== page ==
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Understanding Your Travel Nurse Package

Posted on: February 01, 2022


written by

Risa Kerslake, RN

Shutterstock 1174629922

Now is a great time to be a travel nurse. You probably have heard of the perks including great pay, bonuses, and the experience of exploring new locations. Reviewing your travel nurse package isn’t glamorous, but it’s a big part of your career as a travel nurse. 

It’s important to have a good understanding of what your travel nurse package entails. Your recruiter is there to provide the information, but it’s up to you to make sure all your questions are answered and you feel comfortable knowing all the parts that make up your package. 

Your hourly pay (the taxed part)

This is an important part of your package, but don’t get too focused on the hourly pay alone. Many travel agencies also offer enticing benefits that can boost up your overall pay, beyond what you’re getting paid per hour. 

Your hourly pay depends on several factors:

  • What specialty you’re working in. Certain specialty areas such as ICU, NICU, and telemetry will pay more than if you were working on a general medical-surgical floor. 
  • The location of your assignment: Certain states, cities, and even individual facilities will vary in how much you’re paid per hour. A busy hospital in a major city will probably pay higher than a rural clinic. 
  • Where the need is: If facilities are experiencing crucial staffing shortages, they’re going to offer more pay than places where there are plenty of staff or are popular for travel nurses. 

Your non-taxable pay

This makes up the rest of your travel nurse package. These reimbursements are non-taxable and are also known as stipends, allowances, and per diems. 

Think of this as reimbursements to help cover the general cost of traveling as a traveling career. You may be disappointed initially at an hourly rate that’s offered, but after you look over the reimbursements offered, it actually works out well for you from a tax standpoint.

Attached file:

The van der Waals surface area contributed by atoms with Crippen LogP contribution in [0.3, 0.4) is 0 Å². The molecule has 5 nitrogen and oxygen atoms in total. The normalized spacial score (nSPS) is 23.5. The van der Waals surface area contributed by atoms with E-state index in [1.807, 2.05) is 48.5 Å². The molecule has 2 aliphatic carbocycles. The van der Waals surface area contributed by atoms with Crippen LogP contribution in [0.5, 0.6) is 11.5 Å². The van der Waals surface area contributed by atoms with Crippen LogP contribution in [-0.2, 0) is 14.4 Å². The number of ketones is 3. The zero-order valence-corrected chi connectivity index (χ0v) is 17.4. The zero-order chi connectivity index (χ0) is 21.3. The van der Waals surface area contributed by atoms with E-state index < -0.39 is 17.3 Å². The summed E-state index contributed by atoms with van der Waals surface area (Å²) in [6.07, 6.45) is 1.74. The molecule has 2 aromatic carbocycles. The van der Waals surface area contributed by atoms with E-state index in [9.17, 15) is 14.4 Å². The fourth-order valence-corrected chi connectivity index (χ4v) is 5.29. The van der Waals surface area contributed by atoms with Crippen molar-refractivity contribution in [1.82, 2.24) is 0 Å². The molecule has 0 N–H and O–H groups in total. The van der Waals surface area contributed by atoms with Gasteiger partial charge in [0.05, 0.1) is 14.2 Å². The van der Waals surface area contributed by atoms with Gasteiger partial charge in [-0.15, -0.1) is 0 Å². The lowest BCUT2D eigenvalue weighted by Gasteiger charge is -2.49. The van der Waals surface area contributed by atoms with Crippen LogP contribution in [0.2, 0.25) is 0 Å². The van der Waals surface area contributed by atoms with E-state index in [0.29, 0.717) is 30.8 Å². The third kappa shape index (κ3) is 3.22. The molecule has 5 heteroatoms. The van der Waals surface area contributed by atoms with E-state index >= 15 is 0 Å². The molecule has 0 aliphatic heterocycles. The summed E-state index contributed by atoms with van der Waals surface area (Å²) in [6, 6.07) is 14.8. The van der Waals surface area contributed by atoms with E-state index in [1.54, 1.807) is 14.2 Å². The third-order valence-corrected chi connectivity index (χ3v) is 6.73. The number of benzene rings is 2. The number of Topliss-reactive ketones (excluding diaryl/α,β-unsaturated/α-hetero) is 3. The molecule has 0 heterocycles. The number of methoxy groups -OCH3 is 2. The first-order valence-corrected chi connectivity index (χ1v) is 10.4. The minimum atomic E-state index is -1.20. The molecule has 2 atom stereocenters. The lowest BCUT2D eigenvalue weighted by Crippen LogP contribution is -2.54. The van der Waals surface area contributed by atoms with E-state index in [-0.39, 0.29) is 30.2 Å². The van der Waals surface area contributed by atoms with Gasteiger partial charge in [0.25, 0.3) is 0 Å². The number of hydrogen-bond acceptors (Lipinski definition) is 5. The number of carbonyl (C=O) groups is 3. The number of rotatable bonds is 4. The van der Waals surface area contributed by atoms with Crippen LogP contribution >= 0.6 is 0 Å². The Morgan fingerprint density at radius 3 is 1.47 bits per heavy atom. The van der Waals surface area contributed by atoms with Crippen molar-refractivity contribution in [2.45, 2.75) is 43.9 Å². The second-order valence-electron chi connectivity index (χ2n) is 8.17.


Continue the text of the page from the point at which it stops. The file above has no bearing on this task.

Agencies may work to get a lower hourly rate for travel nurses so that more money can go to the other non-taxable allowances. This means better overall take-home pay for you. Here is how your non-taxable portion of your package is broken down:

  • Meals
  • Incidentals such as parking fees, Uber rides, busing, and any tips that you leave
  • Housing: Agencies provide housing, but some travel nurses opt to find their own using stipends. If you don’t take the stipend, you still can get other reimbursements for your meals and incidentals.
  • Benefits such as medical insurance, paid time off, bonuses, reimbursement for licenses and certifications, and retirement plans
  • Travel reimbursements: Covering your travel from assignment to assignment

In order to get this non-taxable pay part of your package, you need to have a tax home. This is a place you live (and pay for) during your assignments. With a permanent tax home, you’ll have fewer taxes taken out of your hourly pay. 

For example, you might rent an apartment in one state where you return to between assignments. If you can, it may be more beneficial to come home after you complete an assignment, at least once a year. This also means you probably shouldn’t take on assignments that would make the IRS think you no longer live in your tax home. This could be a real headache for you come tax season.

However, if you aren’t claiming a permanent tax home, you’ll be taxed the same way as an employee staff nurse. This means you’ll pay taxes on what you’ve earned in stipends and reimbursement. 

What to ask your recruiter 

Here are some questions you may want to ask your travel nurse recruiter when it comes to your pay package:

  • How much of your hourly rate is taxed versus non-taxable?
  • What licenses and certifications will you need to take an assignment and how are they paid for?
  • Are there bonuses for assignments?
  • Does the agency provide insurance?

Dealing with your taxes can be complicated. You might consider working with a licensed professional who can help you understand your own packages. As you gain experience, you will understand what to look for in different travel packages and recognize the ones that can most benefit you.

Ready to go on assignment? Contact the Barton Healthcare Staffing team today to get started!

Take our quiz to see if you should be a Travel Nurse!

Risa Kerslake, RN
About Risa Kerslake, RN

Risa Kerslake, RN, BSN is a Minnesota-based nurse and freelance writer. She has experience in a variety of settings including psychiatric nursing, triage, and case management. Learn more about her freelance writing at